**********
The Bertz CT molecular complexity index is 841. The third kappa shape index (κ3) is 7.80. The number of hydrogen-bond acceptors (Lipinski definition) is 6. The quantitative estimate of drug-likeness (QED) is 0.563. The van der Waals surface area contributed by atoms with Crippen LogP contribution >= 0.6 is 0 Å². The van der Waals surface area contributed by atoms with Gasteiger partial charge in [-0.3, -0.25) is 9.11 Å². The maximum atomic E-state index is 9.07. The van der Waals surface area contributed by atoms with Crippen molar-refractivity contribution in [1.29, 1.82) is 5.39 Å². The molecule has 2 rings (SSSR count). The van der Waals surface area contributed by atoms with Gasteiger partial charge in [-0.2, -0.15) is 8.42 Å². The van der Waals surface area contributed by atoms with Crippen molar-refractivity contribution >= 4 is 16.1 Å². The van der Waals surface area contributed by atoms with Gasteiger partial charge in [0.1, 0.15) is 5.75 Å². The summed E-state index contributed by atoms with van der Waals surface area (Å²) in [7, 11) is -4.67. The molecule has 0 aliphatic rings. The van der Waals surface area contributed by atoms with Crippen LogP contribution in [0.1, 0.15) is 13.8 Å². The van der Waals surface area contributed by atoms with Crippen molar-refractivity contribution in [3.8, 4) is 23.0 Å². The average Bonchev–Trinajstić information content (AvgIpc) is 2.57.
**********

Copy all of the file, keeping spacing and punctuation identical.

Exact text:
The Bertz CT molecular complexity index is 841. The third kappa shape index (κ3) is 7.80. The number of hydrogen-bond acceptors (Lipinski definition) is 6. The quantitative estimate of drug-likeness (QED) is 0.563. The van der Waals surface area contributed by atoms with Crippen LogP contribution >= 0.6 is 0 Å². The van der Waals surface area contributed by atoms with Gasteiger partial charge in [-0.3, -0.25) is 9.11 Å². The maximum atomic E-state index is 9.07. The van der Waals surface area contributed by atoms with Crippen molar-refractivity contribution in [1.29, 1.82) is 5.39 Å². The molecule has 2 rings (SSSR count). The van der Waals surface area contributed by atoms with Gasteiger partial charge in [-0.2, -0.15) is 8.42 Å². The van der Waals surface area contributed by atoms with Crippen molar-refractivity contribution >= 4 is 16.1 Å². The van der Waals surface area contributed by atoms with Gasteiger partial charge in [0.1, 0.15) is 5.75 Å². The summed E-state index contributed by atoms with van der Waals surface area (Å²) in [7, 11) is -4.67. The molecule has 0 aliphatic rings. The van der Waals surface area contributed by atoms with Crippen LogP contribution in [0.1, 0.15) is 13.8 Å². The van der Waals surface area contributed by atoms with Crippen molar-refractivity contribution in [3.8, 4) is 23.0 Å². The average Bonchev–Trinajstić information content (AvgIpc) is 2.57.